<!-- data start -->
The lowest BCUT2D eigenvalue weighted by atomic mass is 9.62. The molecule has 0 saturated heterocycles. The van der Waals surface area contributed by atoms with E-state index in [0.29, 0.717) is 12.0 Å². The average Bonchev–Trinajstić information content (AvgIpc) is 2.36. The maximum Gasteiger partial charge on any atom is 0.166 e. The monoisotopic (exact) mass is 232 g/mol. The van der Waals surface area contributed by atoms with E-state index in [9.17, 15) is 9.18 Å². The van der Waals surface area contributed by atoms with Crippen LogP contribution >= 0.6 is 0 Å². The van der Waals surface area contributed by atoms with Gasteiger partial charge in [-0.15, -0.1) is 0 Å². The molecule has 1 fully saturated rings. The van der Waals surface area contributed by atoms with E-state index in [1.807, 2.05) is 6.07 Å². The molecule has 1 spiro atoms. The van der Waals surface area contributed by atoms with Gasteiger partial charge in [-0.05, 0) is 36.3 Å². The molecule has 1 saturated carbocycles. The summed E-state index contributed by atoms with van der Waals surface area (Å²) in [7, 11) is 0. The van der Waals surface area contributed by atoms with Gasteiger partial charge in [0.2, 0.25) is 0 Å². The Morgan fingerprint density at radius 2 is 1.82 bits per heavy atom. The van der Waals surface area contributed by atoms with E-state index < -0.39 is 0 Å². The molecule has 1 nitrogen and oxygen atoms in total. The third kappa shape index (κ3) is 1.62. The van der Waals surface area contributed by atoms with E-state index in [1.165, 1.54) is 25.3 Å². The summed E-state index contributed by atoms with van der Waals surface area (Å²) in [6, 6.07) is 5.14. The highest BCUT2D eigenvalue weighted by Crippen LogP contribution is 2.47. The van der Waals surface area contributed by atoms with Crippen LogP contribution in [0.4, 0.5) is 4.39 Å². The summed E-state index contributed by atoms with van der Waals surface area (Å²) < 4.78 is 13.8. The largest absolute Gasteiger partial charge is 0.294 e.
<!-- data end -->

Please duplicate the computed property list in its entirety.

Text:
The lowest BCUT2D eigenvalue weighted by atomic mass is 9.62. The molecule has 0 saturated heterocycles. The van der Waals surface area contributed by atoms with E-state index in [0.29, 0.717) is 12.0 Å². The average Bonchev–Trinajstić information content (AvgIpc) is 2.36. The maximum Gasteiger partial charge on any atom is 0.166 e. The monoisotopic (exact) mass is 232 g/mol. The van der Waals surface area contributed by atoms with E-state index in [9.17, 15) is 9.18 Å². The van der Waals surface area contributed by atoms with Crippen LogP contribution >= 0.6 is 0 Å². The van der Waals surface area contributed by atoms with Gasteiger partial charge in [-0.15, -0.1) is 0 Å². The molecule has 1 fully saturated rings. The van der Waals surface area contributed by atoms with E-state index in [1.807, 2.05) is 6.07 Å². The molecule has 1 spiro atoms. The van der Waals surface area contributed by atoms with Gasteiger partial charge in [-0.05, 0) is 36.3 Å². The molecule has 1 saturated carbocycles. The summed E-state index contributed by atoms with van der Waals surface area (Å²) in [7, 11) is 0. The van der Waals surface area contributed by atoms with Gasteiger partial charge in [0.2, 0.25) is 0 Å². The Morgan fingerprint density at radius 2 is 1.82 bits per heavy atom. The van der Waals surface area contributed by atoms with E-state index < -0.39 is 0 Å². The molecule has 1 nitrogen and oxygen atoms in total. The third kappa shape index (κ3) is 1.62. The van der Waals surface area contributed by atoms with E-state index in [1.165, 1.54) is 25.3 Å². The summed E-state index contributed by atoms with van der Waals surface area (Å²) in [6, 6.07) is 5.14. The highest BCUT2D eigenvalue weighted by Crippen LogP contribution is 2.47. The van der Waals surface area contributed by atoms with Crippen LogP contribution in [0.4, 0.5) is 4.39 Å². The summed E-state index contributed by atoms with van der Waals surface area (Å²) < 4.78 is 13.8. The largest absolute Gasteiger partial charge is 0.294 e.